ABOUT THIS BOOK
Little has been known, acknowledged, or studied about the shuttle trade, one of the major manifestations of new Russian life of the 1990s. The term itself seems to suggest something of a rather small scale. Indeed, the amount of each transaction in this trade was miniscule. Individual peddlers traveled to near-abroad with their bulging bags and brought back home for resale only as many goods as they could personally carry in their enormous suitcases. The phenomenon hidden behind the term “shuttle trade” was by no means insignificant or small in scale. By the mid-1990s, it constituted the backbone of Russian consumer trade and was a substantial source of revenue.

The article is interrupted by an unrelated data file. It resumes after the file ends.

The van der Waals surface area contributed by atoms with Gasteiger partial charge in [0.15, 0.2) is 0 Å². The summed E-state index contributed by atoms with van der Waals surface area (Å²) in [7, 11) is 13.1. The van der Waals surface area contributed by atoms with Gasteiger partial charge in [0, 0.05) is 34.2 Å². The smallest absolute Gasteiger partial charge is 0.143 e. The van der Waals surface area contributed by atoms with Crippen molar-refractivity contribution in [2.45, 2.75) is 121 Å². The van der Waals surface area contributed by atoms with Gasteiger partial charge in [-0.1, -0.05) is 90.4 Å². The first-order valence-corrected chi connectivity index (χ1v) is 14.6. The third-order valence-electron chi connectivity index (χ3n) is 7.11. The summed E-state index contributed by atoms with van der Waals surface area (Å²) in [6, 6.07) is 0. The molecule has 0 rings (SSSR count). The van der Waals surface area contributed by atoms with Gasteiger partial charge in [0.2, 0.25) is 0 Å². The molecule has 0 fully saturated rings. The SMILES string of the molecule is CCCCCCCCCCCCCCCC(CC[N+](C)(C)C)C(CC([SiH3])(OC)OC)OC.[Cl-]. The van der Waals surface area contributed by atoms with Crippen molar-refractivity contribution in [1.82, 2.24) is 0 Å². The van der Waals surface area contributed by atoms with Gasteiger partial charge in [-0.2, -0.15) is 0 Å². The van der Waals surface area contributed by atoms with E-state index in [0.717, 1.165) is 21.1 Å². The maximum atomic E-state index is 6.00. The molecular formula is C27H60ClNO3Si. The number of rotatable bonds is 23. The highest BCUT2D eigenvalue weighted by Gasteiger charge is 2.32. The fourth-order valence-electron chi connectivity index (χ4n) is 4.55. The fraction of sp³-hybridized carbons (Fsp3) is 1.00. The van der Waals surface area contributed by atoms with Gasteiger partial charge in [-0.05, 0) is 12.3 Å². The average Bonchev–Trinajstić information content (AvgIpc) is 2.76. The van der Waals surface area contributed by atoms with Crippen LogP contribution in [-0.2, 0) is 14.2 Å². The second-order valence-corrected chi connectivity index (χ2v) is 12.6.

The primary participants in the shuttle trade were women, and in this enlightening study Mukhina assesses the reasons why women were attracted to this business, the range of the personal experiences of female shuttle traders, and the social impact of women’s involvement in this sort of economic activity. By analyzing the social and gendered dimensions of the shuttle trade, the reader can begin to understand more broadly how gender shaped the “transition” period associated with the end of communist regimes in Eastern Europe. Moreover, the difficulties that these women faced highlight the gap between the rhetoric of free market economy and the actual market practices. These women-traders had to create and shape the physical market (an open-air space) for their goods without the basic legislative and other provisions of market economies. The shuttle trade became an avenue of female suffering but also of survival and even empowerment during the time that most Russians now call “the wild 1990s.”